Sealing in the flaws of a great home

“… And up those stairs, in that little back bedroom is where I did my homework and I learned to play guitar. And I bet you didn’t know under that live oak my favorite dog is buried in the yard…. If I could just come in I swear I’ll leave. Won’t take nothing but a memory, from the house that built me.” —Miranda Lambert

I uncovered my sense of home in a house I was ready to leave. Pulling up an ugly piece of carpet can change a space and a plan. My intuition (and a recovered penny) tells me the carpet in this room and an adjoining hallway was laid in 1973. Almost my lifetime ago.

I guess this house was as ready for a change as me. They say a coat of paint wakes up a room. Pair that with a couple coats of polyurethane over a 90-year-old hardwood floor and it screams, “I’M UP!”

I prefer the aged look. The “look what I’ve been through” look. Martina McBride said, “every laugh line on your face, made you who you are today.” Same goes for my floor. I had to do a little sanding to smooth out some rough spots, but only here and there. And for the heck of it, I went against the grain in one inconspicuous spot. Just to make it a little more mine.

It’s not perfect with its worn spots and at least one creaky board by the closet. The poly layers sealed all that imperfection in, as it should be.

I love the sound of it now. The whole experience is a little “Waltons”—if I can throw that reference out without sounding too pathetic. I love the hollowness that bounces through when my feet hit the floorboards in the morning, the way my kids tap across it into their rooms. Even my dog’s toenails click-clicking as she winds down into her spot right outside my oldest daughter’s bedroom door.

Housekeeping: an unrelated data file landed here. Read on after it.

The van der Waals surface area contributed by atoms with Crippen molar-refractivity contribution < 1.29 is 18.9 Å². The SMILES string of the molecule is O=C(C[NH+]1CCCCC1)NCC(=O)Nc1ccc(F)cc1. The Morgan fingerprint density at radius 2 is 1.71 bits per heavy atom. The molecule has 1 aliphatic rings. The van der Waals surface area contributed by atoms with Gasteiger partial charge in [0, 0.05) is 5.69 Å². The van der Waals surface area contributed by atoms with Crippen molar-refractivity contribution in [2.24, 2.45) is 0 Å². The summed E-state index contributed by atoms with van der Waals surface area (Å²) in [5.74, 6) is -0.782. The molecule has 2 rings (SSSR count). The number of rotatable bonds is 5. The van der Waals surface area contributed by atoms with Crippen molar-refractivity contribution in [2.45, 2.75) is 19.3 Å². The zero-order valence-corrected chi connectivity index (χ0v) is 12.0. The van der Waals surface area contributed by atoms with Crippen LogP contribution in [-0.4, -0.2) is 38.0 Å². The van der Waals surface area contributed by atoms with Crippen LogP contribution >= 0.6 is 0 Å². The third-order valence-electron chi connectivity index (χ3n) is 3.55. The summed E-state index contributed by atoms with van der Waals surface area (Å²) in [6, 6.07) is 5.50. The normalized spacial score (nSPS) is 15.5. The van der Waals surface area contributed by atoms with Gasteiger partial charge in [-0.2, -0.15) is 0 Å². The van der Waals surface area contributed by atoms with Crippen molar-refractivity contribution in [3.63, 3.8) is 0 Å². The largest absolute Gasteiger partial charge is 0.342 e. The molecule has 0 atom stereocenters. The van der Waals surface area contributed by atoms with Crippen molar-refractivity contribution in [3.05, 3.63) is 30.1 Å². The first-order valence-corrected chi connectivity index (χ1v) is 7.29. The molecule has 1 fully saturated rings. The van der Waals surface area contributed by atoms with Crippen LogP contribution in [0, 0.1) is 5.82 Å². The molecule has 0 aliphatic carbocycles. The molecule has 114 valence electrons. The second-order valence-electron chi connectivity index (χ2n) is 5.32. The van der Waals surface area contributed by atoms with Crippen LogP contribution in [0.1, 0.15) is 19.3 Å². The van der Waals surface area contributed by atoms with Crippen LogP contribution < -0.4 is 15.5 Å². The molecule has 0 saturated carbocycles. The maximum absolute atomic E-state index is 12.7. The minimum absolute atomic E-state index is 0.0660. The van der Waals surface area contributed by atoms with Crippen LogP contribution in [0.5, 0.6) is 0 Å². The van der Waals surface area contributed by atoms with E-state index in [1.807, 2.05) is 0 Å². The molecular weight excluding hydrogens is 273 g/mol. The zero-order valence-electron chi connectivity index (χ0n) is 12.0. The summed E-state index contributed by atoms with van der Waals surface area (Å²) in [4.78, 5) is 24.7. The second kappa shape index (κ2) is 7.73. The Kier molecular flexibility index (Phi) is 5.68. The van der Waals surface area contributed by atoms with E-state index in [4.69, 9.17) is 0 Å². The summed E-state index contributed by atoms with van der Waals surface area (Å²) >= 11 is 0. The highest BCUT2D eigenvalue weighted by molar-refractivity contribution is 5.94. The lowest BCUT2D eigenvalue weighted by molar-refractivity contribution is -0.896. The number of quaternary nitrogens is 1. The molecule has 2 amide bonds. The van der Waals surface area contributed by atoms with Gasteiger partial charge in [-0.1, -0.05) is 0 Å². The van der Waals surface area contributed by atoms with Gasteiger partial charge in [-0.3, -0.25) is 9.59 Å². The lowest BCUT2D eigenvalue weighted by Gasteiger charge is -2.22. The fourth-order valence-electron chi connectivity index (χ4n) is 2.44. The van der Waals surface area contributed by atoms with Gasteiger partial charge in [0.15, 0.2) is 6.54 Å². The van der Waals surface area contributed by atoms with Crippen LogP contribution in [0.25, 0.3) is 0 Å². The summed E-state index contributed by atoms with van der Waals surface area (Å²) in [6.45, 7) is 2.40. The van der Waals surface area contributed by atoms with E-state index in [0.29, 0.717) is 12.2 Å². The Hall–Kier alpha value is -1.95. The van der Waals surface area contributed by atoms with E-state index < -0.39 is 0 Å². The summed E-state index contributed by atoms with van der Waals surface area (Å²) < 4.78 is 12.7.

The hall butts up to the doorframes marked up with stacks of height measurements for both kids. I’ll have to use a stepstool to mark my oldest’s height sooner than I prefer. And my youngest turned the lower half of one hall wall into a canvas a few years ago after finding the magical thing that is a Sharpie.

I eventually bought a Magic Eraser after someone assured me it cleans about anything. After standing in front of the scribbles for a few minutes, I couldn’t bring myself to do it. So, there it stayed, waiting for my hallway completion project to begin so it can be painted over. Or framed? Not sure yet.

I made the trek from my room to my daughter’s when she was an infant. The first baby. You know…the experiment. Night after night I crossed over the hallway, through her door, and to her crib. I picked her up and traced my steps back. And then back again. Hours of a slow march, her eyes fixed on the ceilings from her room, through the hallway, to my room.

The repetition of her view settling into her memory, teaching her “this is my room, my hallway, my home.”

I write all this not because I’m leaving this house, but because one day we probably will. Because things happen, lives change, kids grow, and houses get sold. Just not today. And because this is how—if we’re lucky—we feel about our spaces.

I like to imagine all the feet that have passed through the house in the 80 years before we did. All the kids who ran the stairs and the owners who cussed the original builder for only putting in one bathroom. I bet they had some pretty good runs down the hallway, too. Even the one who originally covered up those hardwood floors in 1973. I forgive you. Because it gave me the chance to uncover them.

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